I have a girlfriend who has been my best friend for many years. While she was married, she had an affair, and since her divorce she has continued an on-again/off-again relationship with this man. He's cheated on her and has been unable to commit. Each time they go into crisis, I've been there for her, even answering 2 a.m. phone calls! The last time they got back together, she hid it from me because she knew I wouldn't be happy with her decision. Our friendship was also strained for several months after she said something hurtful to me regarding my failed attempts to conceive. I eventually wrote her a letter, saying I wanted to try to mend the friendship. Now, we're in touch, but we see each other much less often than we used to, and it's awkward. I feel hurt that she so easily walked away from me, yet she'll go running back to this man who treats her like crap. Can you help me figure out if this friendship can or should be saved? -L.W., 40, West Deerfield, MA
In murky situations like these, it helps to think like someone in law enforcement: Before you decide what to do, make sure you understand the facts. You don't know for sure that she walked away from you easily (she may very well have been as upset as you were), and comparing her friendship with you to her romance with him is mixing not only apples and oranges but apples and elephants. Romantic love makes us do irrational things; people are driven mad by it, which is not usually the case with friendship.
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It sounds as if there's still a lot of fond feeling between you and also an accumulation of misunderstanding and hurt. If it were me, I would invite her to lunch and clear the air.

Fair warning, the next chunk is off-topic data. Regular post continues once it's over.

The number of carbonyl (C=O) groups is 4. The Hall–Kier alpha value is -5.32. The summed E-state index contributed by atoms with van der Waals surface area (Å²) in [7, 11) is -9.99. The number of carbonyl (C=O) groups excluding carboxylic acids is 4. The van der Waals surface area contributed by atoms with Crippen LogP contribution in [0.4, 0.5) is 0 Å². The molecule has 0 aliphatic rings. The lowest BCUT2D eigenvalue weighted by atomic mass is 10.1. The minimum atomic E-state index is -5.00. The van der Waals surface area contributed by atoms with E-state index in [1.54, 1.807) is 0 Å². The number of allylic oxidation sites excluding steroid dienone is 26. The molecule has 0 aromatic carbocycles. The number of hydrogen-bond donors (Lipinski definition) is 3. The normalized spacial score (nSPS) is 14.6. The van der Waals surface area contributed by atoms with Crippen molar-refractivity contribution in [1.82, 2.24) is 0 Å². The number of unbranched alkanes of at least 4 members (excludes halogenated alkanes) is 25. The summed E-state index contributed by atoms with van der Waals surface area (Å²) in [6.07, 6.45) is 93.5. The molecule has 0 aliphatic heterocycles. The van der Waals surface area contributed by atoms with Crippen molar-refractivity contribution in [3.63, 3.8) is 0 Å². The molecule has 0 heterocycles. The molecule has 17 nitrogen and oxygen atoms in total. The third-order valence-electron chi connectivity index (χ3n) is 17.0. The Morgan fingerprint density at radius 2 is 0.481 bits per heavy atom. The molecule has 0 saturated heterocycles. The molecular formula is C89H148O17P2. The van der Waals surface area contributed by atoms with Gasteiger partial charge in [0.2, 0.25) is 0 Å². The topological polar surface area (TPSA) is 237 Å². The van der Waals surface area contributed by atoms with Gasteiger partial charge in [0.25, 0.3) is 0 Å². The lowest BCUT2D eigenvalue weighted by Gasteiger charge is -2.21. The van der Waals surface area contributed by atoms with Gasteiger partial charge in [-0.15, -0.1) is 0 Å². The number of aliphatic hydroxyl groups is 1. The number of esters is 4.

Before you do this, however, be clear with yourself about how you feel, both about her past behavior and about how much you're willing to be there for her. It does no good to get together for a good, honest talk if you can't be honest. What's really bugging you here? That she had an affair? That she keeps on with this ridiculous relationship? That she expects you to be there no matter what and no matter when?
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We women tend to feel that when we're friends with someone, it means we're duty-bound to approve of everything she does. But you can be supportive without being in full agreement. A strange thing happens when we're straightforward about conflicted feelings: Because we're no longer consumed with trying to make our emotions agree with our intellect, our natural feelings of affection for the person causing the upset are allowed to surface. It becomes much easier to say, "Jenn, I love you, but I don't know what you see in that guy, and if you do go through another drama-thon with him, don't call me after midnight. I'm there for you, but I need my beauty sleep!"
Call her. Good friendships are few and far between, and it sounds like this one deserves another shot.
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Karen Karbo is an award-winning writer and author of The Gospel According to Coco Chanel: Life Lessons from the World's Most Elegant Woman. She's also a mom, a writing teacher, and a horse owner. Check out more advice from Karen.
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